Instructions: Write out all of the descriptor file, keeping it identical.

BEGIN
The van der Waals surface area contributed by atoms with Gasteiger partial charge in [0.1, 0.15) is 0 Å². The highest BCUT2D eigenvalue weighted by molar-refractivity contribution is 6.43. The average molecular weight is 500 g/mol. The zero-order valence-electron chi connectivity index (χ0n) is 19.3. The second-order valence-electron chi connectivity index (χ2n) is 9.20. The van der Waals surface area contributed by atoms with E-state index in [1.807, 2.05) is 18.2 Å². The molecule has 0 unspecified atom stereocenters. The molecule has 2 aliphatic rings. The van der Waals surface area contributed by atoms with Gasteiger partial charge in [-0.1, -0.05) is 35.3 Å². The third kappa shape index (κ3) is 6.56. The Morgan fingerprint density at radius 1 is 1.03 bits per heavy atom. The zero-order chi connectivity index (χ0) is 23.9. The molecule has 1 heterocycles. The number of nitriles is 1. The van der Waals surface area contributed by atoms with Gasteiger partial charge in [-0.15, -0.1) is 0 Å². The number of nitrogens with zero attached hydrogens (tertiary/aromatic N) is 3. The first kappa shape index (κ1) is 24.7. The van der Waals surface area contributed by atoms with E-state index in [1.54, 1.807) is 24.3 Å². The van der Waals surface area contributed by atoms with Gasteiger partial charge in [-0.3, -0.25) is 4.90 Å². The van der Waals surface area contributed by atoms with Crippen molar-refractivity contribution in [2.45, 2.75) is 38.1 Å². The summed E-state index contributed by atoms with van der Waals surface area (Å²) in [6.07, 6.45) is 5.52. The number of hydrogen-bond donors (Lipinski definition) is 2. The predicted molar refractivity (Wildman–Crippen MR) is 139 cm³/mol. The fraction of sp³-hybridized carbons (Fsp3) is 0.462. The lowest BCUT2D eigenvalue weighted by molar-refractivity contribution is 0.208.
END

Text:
The van der Waals surface area contributed by atoms with Gasteiger partial charge in [0.1, 0.15) is 0 Å². The highest BCUT2D eigenvalue weighted by molar-refractivity contribution is 6.43. The average molecular weight is 500 g/mol. The zero-order valence-electron chi connectivity index (χ0n) is 19.3. The second-order valence-electron chi connectivity index (χ2n) is 9.20. The van der Waals surface area contributed by atoms with E-state index in [1.807, 2.05) is 18.2 Å². The molecule has 0 unspecified atom stereocenters. The molecule has 2 aliphatic rings. The van der Waals surface area contributed by atoms with Gasteiger partial charge in [-0.1, -0.05) is 35.3 Å². The third kappa shape index (κ3) is 6.56. The Morgan fingerprint density at radius 1 is 1.03 bits per heavy atom. The zero-order chi connectivity index (χ0) is 23.9. The molecule has 1 heterocycles. The number of nitriles is 1. The van der Waals surface area contributed by atoms with Gasteiger partial charge in [-0.15, -0.1) is 0 Å². The number of nitrogens with zero attached hydrogens (tertiary/aromatic N) is 3. The first kappa shape index (κ1) is 24.7. The van der Waals surface area contributed by atoms with E-state index in [1.54, 1.807) is 24.3 Å². The van der Waals surface area contributed by atoms with Gasteiger partial charge in [-0.3, -0.25) is 4.90 Å². The van der Waals surface area contributed by atoms with Crippen molar-refractivity contribution in [2.45, 2.75) is 38.1 Å². The summed E-state index contributed by atoms with van der Waals surface area (Å²) in [6.07, 6.45) is 5.52. The number of hydrogen-bond donors (Lipinski definition) is 2. The predicted molar refractivity (Wildman–Crippen MR) is 139 cm³/mol. The fraction of sp³-hybridized carbons (Fsp3) is 0.462. The lowest BCUT2D eigenvalue weighted by molar-refractivity contribution is 0.208.